At some point in the 1950s, a crucial yet under-looked event took place, which drastically changed the perception of Yemanjá and the Umbanda religion at large. On a summer day of 1955, a white woman called Dalla Paes Leme, an Umbanda devotee, went to the beach and came back claiming she had a vision of Saint Yemanjá. She allegedly saw the “Goddess” coming out of the sea, wearing a holy-light-blue tunic with straight black hair blown by the ocean breeze and white skin reflecting the sunlight. Dalla Paes Leme and her vision soon became famous.
In the following months, a committee for disclosing Yemanjá’s newly designed portrait across the national territory was created and presided by Ms. Paes Leme herself. A frame of the white Yemanjá started touring every city in Brazil, and national communication channels were activated to cover a procession that was by every means a strategic political movement of colonizing and whitening Umbanda in order to affirm its whitewashed Brazilian-ness.
To change the image of something implies the replacement of its inherent values for representations, and this always follows a certain logic of power. Such power is being historically expressed not only in the reformulation of iconographies, but also as the domination of cultural practices through their erasure, simplification and/or commodification. Approximately two decades later, Yemanjá’s rites in Copacabana beach started to become a spectacle, drawing the attention of the Ministry of Tourism. Even under a Christian-nationalist military dictatorship government (1964-1985), the rites in her honor were not only allowed but actually encouraged in public spaces, and well-publicized in the mainstream media. Although still in a tone of otherness, the white image of Yemanjá has allowed a strange narrative of syncretism to permeate the Brazilian imagination, promoting the legal occupation of the public realm with figures and rites that were not necessarily Christian.
Today Yemanjá is the “Brazilian Saint,” representing a country’s history and its colonial agenda, manifesting as the eugenics project of whitening the Brazilian population. Her new image has been mutating through the years, increasingly resembling the Virgin Mary figure. As a result, Yemanjá is now dressed in the blue vests of Our Lady and used as a token for re-colonizing spaces of worship and occupying the streets of Brazil as a symbol of the success of the eugenic politics practiced behind the myth of the three races.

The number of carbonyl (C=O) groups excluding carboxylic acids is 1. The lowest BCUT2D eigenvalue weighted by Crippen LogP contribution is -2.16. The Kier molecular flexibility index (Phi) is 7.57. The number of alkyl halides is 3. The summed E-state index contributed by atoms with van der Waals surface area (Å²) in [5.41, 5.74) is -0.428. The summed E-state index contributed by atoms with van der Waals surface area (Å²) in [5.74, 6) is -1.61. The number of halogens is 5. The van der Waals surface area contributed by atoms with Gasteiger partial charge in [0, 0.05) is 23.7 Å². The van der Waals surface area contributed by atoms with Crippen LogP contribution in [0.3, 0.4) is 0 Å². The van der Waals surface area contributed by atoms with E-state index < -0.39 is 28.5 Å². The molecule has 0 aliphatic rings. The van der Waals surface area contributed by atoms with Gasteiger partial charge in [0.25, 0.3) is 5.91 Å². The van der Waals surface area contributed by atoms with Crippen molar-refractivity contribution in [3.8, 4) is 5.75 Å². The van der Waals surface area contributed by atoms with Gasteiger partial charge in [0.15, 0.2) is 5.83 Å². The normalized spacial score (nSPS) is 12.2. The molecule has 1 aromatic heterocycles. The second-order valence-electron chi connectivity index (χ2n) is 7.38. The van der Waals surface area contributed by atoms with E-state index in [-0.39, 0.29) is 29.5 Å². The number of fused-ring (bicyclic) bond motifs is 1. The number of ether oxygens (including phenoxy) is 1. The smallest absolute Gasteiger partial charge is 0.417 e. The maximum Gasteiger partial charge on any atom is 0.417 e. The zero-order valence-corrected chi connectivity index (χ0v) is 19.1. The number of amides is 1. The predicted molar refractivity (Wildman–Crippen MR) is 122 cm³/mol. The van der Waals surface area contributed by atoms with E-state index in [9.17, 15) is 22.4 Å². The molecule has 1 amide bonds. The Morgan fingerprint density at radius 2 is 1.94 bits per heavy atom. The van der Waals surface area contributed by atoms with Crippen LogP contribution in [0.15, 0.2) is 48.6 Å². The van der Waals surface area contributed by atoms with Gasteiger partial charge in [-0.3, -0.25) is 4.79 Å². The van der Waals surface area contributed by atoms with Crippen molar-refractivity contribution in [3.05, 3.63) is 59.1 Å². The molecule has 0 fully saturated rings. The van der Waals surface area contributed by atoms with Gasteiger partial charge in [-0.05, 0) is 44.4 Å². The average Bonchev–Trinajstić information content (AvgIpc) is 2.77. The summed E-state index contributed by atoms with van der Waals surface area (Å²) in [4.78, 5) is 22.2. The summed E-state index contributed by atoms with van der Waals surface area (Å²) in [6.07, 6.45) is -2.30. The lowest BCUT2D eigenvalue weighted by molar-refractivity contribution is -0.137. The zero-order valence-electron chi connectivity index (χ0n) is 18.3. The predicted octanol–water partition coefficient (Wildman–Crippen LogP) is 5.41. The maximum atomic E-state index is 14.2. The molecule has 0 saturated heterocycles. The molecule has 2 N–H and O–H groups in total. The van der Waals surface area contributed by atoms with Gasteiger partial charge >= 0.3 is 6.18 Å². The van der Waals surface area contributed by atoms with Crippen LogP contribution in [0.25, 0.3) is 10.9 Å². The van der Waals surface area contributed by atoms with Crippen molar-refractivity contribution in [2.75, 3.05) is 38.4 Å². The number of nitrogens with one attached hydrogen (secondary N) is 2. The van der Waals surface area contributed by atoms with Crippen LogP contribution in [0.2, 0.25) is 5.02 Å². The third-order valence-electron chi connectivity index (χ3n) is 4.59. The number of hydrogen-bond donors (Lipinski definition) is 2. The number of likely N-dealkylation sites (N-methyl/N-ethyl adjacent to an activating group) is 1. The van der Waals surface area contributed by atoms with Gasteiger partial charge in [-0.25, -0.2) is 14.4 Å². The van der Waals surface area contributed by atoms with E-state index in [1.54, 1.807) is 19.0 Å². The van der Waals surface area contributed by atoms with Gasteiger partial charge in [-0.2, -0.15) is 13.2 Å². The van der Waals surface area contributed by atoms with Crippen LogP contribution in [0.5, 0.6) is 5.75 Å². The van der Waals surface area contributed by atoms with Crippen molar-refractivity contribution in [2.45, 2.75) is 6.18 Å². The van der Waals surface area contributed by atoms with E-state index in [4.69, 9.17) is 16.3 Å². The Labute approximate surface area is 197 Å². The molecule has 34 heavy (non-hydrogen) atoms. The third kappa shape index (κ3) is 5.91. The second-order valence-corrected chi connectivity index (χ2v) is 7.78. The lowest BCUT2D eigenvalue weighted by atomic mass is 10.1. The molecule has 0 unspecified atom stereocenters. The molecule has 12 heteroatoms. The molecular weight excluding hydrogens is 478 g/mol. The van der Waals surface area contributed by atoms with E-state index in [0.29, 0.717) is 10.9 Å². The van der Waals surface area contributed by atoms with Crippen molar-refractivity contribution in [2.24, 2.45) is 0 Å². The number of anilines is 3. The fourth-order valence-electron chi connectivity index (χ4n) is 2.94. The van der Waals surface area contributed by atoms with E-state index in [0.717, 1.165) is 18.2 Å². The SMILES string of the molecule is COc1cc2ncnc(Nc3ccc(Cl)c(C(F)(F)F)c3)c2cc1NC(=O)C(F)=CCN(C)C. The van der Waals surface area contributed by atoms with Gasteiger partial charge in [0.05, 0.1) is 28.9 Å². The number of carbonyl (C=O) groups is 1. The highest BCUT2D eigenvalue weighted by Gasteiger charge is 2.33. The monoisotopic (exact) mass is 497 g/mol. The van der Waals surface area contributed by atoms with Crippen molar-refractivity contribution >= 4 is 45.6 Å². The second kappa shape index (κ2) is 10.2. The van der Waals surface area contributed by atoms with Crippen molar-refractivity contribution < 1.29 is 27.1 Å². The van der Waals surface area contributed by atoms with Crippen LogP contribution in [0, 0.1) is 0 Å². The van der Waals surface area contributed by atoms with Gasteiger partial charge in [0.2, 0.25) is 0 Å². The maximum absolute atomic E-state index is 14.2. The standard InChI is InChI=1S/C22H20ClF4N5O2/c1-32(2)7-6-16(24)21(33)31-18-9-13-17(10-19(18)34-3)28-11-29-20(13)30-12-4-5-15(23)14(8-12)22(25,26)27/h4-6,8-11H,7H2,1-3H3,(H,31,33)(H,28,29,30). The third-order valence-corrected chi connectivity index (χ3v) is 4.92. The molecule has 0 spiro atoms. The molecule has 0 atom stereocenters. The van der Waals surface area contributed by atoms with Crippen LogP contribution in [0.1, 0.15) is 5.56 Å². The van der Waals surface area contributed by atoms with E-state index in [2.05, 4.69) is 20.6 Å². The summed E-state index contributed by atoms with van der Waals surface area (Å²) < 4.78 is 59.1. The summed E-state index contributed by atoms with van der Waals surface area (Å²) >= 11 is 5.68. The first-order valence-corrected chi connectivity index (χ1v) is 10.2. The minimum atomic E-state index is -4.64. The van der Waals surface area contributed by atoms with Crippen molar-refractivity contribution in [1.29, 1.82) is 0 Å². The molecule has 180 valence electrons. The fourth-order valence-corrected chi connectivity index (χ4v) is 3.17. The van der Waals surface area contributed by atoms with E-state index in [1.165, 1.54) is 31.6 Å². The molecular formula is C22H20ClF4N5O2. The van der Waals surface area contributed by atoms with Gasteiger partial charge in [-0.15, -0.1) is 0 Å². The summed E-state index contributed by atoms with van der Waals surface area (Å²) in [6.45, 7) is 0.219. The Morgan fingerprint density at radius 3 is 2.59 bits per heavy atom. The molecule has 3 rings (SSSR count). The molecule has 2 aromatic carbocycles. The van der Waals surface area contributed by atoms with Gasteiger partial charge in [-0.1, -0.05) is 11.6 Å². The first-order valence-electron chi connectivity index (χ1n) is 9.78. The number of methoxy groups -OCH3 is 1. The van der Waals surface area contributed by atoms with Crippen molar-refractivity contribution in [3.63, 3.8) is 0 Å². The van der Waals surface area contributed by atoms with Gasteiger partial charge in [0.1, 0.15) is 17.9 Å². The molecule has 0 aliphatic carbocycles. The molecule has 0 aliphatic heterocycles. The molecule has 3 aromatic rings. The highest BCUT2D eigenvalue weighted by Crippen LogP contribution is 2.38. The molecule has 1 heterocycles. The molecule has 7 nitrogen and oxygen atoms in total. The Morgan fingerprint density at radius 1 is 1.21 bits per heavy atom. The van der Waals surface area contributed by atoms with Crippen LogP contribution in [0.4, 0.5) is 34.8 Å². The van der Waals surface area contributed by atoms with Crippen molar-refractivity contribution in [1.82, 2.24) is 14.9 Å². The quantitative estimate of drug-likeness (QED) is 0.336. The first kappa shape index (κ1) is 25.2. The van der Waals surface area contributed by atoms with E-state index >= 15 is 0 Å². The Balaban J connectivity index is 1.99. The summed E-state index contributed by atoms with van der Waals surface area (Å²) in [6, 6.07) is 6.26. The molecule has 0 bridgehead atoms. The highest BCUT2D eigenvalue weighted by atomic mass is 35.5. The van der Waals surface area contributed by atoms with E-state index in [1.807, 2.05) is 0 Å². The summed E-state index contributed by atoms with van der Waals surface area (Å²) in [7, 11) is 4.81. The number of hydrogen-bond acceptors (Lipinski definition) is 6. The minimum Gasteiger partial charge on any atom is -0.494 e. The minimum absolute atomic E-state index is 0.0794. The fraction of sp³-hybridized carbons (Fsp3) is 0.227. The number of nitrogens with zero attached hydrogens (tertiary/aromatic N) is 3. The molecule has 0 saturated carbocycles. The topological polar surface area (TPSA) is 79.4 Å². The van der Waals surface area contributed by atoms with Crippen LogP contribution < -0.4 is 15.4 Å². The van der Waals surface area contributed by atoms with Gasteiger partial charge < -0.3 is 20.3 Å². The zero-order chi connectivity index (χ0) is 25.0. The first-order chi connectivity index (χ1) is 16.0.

“She is now Iemanjá, with the capital I, since the Portuguese language could not assume the Y as an official letter of their alphabet.”
Many months after that winter evening, we are still talking about love and politics, feminism and music, decoloniality and food—but this time we’re being physically apart, as we’re in the midst of a global pandemic. The nostalgia is now expressed towards those moments we were together, two young women coming from warm geographies, coping and adjusting to harsh and sometimes unfriendly winters through daily affection and knowledge-sharing. Since that cold mystic night, the issue of spirituality has never left our conversations, giving us the opportunity to both explore our intimate selves and dig into the controversies of its ramification within Brazilian politics.
During this research journey, many people generously joined our path sharing stories, struggles and hopes. Even though this is a very localized topic—meaning that material produced in English was scarce—we were endowed to meet Umbanda researchers, activists and devotees who were essential to the pedagogical process of both positioning ourselves and understanding the collective reflection on the iconography of Yemanjá; from individuals realizing and verbalizing their discomfort; to spiritual leaders producing knowledge both on social networks and via academic papers. The aesthetics of Yemanjá has performed as the catalyst for conversations revolving around Brazilian history and contemporary politics, allowing us to draw connections between phenomena and instances that are buried under centuries of either subtle or evident racist mainstream propaganda which still take place nowadays.